The magnolias are in bloom and what a beautiful site it is from the trees to the grass. Yards covered in "petal droppings," the cherry blossoms, camellias and magnolias trail a pink carpet alongside the driveways and sidewalks.
Spring flowers are the representation of my soul. Constantly, evolving, changing and rebirthing, we humans must be flexible to change within ourselves.
And this season that change results in me having a deeper appreciation for Easter.
In my recent post, Vegan Lemon Cake Topped with Coconut Cream Frosting, I wrote about the pagan background of Easter and where the name comes from, Eostre, the Germanic / Teutonic / Saxon Goddess. In every picture of her, she has a rabbit and colored eggs. The rabbits were sacred to Eostre and were her messengers.
Now there is debate on whether this is the truth or just a modern idealization of her. Many pagans denounce the Christian meaning of this holiday, but either way, the rabbit is sacred in many ancient cultures.
The ancient Celts believed hares burrowed underground to carry messages from the living to the deceased. The celtic warrior queen, Boudicca, released a hare before battle as a good omen.
In Southeastern Native American tribes, like the Cherokees, believed the rabbit Jistu stole fire and brought this sacred knowledge to the people.
Many people do not realize that French Christian monks were the first culture to domesticate rabbits in the 6th Century (500-1000 BC).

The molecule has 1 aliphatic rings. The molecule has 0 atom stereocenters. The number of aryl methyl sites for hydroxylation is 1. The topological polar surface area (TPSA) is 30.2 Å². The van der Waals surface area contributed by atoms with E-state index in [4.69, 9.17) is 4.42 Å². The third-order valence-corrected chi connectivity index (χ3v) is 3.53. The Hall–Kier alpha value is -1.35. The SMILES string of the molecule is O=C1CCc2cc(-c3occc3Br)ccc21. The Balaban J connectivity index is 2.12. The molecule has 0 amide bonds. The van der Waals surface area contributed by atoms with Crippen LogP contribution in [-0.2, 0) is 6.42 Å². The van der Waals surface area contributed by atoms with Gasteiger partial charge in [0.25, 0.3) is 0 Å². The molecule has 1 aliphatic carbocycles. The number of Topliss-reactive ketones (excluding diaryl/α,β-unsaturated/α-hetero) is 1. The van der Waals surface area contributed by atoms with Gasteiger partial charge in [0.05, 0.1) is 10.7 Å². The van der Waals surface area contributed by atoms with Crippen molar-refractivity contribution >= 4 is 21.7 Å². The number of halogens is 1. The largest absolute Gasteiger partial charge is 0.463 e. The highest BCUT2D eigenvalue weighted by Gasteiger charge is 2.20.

Eostre's beauty is captivating and represents the divine feminine. It's natural and normal, when connected to nature, to place a flower behind the ear or want to wear frilly dresses and frolic through an ancient forest.
The closest I can get to this in modern day living is via cooking.
After many walks in the Queen Anne neighborhood, I noticed the magnolia flowers look like bunny ears. In fact, the outer layer of the flower looks like the back of a bunny's ear. Pretty in pink, this not only inspired my culinary creativity for spring, but also for Easter.
The best part of this recipe is that the colored frosting is all natural. I used fresh beet and carrot juice to dye the frosting. I tried something like a NAKED fruit juice and it did not work out. I then juiced a carrot and beet (bottled is okay as long as its 100%), which worked perfectly.
I purchased two sizes of an egg cookie cutter. You can bake this together so that the bunny has feet, or omit to use as smaller eggs. You can use toppings or gel to decorate a bunny's face.
Vegan Sugar Cookie Bunnies Topped with Homemade Frosting
Total Time: 30-40 minutes
1 small + 1 large egg cookie cutter
Your favorite sugar cooke recipe like this one
1 stick of earth balance butter, at room temperature
2 cups powder sugar
Follow the directions of the sugar cookie recipe. You'll need to roll out the dough and then use the cookie cutter to cut out the egg. From here, it's best to freeze the cut outs so the cookies do not spread.
While baking, make the frosting. With a mixer or egg beater, cream the butter and gradually add 1/4 cup at a time of powder sugar together. Remove a portion of the frosting into two separate bowls.
Gradually, add the juice one teaspoon at a time until your desired color. Frost the cookies once they are completely cool.
Add decorations to the front or use some of the white frosting to indicate a bunnies tail.
Check out my 5-ingredient Cashew Cherry Energy Bites - also inspired by the magnolias.
Elizabeth Rae Kovar M.A. is Author of her memoir, Finding Om and is a Fitness Trainer, Yogi, Reiki Master, Presenter and Lover of Life. To view her portfolio please visit www.elizabethkovar.com